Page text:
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Alice in Wonderland

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Grames
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The story of this movie is actually "Alice returns to Wonderland". It is a sequel to a story the viewer is assumed to be familiar with, the Lewis Carroll version. It shamelessly steals material from Carroll's poem "The Hunting of the Snark" to expand the dramatic possibilities, but it works out. It is story about growing up, and is not particularly a 'girlish' story. (The excellent recent release "An Education" would be an example of a girlish movie about a particular girlish hazard of growing up.) There is not a hint of christianity in it, or of any other religion.

Alice in Wonderland actually addresses philosophical issues. It is against solipsism and subjectivism, in favor of volition over conformity and duty, deprecates emotionalism in favor of rationality. It does so in a manner appropriate for teenagers and intelligent children, never lecturing but illustrating with plot action. Adults can enjoy this as well, I certainly did.

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The story of this movie is actually "Alice returns to Wonderland". It is a sequel to a story the viewer is assumed to be familiar with, the Lewis Carroll version. It shamelessly steals material from Carroll's poem "The Hunting of the Snark" to expand the dramatic possibilities, but it works out. It is story about growing up, and is not particularly a 'girlish' story. (The excellent recent release "An Education" would be an example of a girlish movie about a particular girlish hazard of growing up.) There is not a hint of christianity in it, or of any other religion.

Alice in Wonderland actually addresses philosophical issues. It is against solipsism and subjectivism, in favor of volition over conformity and duty, deprecates emotionalism in favor of rationality. It does so in a manner appropriate for teenagers and intelligent children, never lecturing but illustrating with plot action. Adults can enjoy this as well, I certainly did.

I liked it, too, but I was admittedly too rapt in marveling over the Jabberwocky and other entertaining characters to notice any philosophical issues that might have been addressed. If you would care to explain your position, how and why you think the movie rejects solipsism and subjectivism, and favors rationality, I would be very grateful to hear it because the story interests me a great deal.

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I was going to review Tim Burton's Alice in Wonderland for Superhero Babylon. I was going to say that Tim Burton did a good job visually. I was going to say that storytelling-wise, he added a point to a meandering story, infused with with a archetypal "hero's journey," but one mixed with Victorian romanticism that falls victim to the reason-emotion dichotomy. I was going to quote from Ayn Rand's Romantic Manifesto, the rejection of reason by the "Byronic" romantics, and explain how the links between creativity and madness in Burton's film are best understood as a rejection of the "classicism" and "rationalism" of conventional thinking, and that Alice, in the end, fuses creativity with a pro-business mind.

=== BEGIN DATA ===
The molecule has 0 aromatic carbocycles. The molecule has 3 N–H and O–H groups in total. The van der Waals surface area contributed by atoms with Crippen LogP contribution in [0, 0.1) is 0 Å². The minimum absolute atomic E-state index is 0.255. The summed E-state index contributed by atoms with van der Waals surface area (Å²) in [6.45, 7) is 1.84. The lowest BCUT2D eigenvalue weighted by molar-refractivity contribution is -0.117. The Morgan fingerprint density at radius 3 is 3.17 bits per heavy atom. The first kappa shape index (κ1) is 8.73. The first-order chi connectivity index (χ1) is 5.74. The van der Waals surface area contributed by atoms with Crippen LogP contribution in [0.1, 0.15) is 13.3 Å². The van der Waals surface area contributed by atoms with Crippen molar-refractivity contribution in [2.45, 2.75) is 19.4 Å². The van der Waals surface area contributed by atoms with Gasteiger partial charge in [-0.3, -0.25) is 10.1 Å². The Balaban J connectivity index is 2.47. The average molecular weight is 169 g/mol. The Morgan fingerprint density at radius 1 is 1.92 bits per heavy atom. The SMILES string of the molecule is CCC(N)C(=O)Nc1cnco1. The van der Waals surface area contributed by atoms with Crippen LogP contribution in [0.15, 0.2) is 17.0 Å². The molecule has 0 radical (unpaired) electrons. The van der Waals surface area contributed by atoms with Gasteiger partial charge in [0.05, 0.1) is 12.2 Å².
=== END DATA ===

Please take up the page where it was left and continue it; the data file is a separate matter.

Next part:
That's what I was going to say. I'd love to elaborate, but you'll have to work with that and figure it out for yourselves, since America, with the passage of this god-damn health care bill, has fallen down it's own rabbit-hole to becoming a socialist nation. There are more immediate villains to fight than red queens, knaves, and Jabberwockys.

This ain't chess, this is real. And I'm mad as a hatter right about now...

Edited by spaceplayer
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Alice doubts what she sees and feels for most of her time in Underland. She repeatedly declaims that it is all a dream despite the fact that pinches and painful pinpricks do not wake her up, and that she cannot be hurt in dream but the bandersnatch draws blood. Denial of the independent existence of the world apart from the mind is what is what solipsism is. The blue caterpillar named Absalom is described as "Absalom is absolute", and eventually brings Alice around to accepting the reality of her surroundings and her own memories. The story shows Absalom is right, Alice has spent most of the story being wrong and even stupid.

The Red Queen is a stand-in for the premise of the primary importance of emotions: she has usurped the crown from her sister the White Queen, has a heart for her symbol, often bursts into red-faced shouting and considers her dilemma to be whether to it is better to be loved or feared by her subjects. The White Queen is the legitimate ruler selected by her parents to inherit the crown, passing over her older sister the Red Queen. The White Queen is pale and colorless, always calm and constrains her behavior to conform with her (unspecified) vows. The story plainly casts the Red Queen as the villain and the White Queen as the victim. The Mad Hatter is mad it seems because he teeters between the two poles of emotional outbursts and reasonable discourse. The Mad Hatter's character supports the conclusion that reason and emotion are actually the sides of a dichotomy, as he is the only character who attempts to combine the two elements and is a failure (driven Mad) because of it.

Alice is emphatic in insisting to the dog Bayard that she sets the course of her life (actually her "dream" at this point in the story) in deciding to rescue the Hatter from the Red Queen. When Alice feels pressured to take up the Vorpal Sword and slay the jabberwocky, the White Queen counsels her that she should not live by other's wishes but choose what she does freely, for she will be alone in her conflict. The dilemma in the "real world" framing story shown before Alice falls down the rabbit hole and after she comes back out is resolved with the exercise of a bit of willful courage on her part. Alice is a non-conformist and comes to a happy conclusion at the end of the story. These incidents approvingly show the role and importance in life of willful activity, of volition.